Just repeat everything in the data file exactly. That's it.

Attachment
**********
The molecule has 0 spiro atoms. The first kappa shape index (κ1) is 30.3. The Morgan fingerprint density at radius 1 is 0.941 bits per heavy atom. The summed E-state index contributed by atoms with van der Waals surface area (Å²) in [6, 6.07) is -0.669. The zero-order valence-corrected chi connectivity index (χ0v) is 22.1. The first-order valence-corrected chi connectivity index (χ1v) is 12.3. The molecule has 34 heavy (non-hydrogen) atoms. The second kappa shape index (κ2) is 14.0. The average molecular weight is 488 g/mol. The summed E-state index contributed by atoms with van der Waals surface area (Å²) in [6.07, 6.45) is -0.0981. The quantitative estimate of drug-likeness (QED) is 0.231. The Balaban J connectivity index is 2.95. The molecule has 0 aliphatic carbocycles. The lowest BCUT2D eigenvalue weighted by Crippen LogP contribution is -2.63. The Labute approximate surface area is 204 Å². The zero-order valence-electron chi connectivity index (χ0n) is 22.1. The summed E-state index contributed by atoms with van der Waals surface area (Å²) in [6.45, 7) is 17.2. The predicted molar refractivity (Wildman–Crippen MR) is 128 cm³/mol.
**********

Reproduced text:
The molecule has 0 spiro atoms. The first kappa shape index (κ1) is 30.3. The Morgan fingerprint density at radius 1 is 0.941 bits per heavy atom. The summed E-state index contributed by atoms with van der Waals surface area (Å²) in [6, 6.07) is -0.669. The zero-order valence-corrected chi connectivity index (χ0v) is 22.1. The first-order valence-corrected chi connectivity index (χ1v) is 12.3. The molecule has 34 heavy (non-hydrogen) atoms. The second kappa shape index (κ2) is 14.0. The average molecular weight is 488 g/mol. The summed E-state index contributed by atoms with van der Waals surface area (Å²) in [6.07, 6.45) is -0.0981. The quantitative estimate of drug-likeness (QED) is 0.231. The Balaban J connectivity index is 2.95. The molecule has 0 aliphatic carbocycles. The lowest BCUT2D eigenvalue weighted by Crippen LogP contribution is -2.63. The Labute approximate surface area is 204 Å². The zero-order valence-electron chi connectivity index (χ0n) is 22.1. The summed E-state index contributed by atoms with van der Waals surface area (Å²) in [6.45, 7) is 17.2. The predicted molar refractivity (Wildman–Crippen MR) is 128 cm³/mol.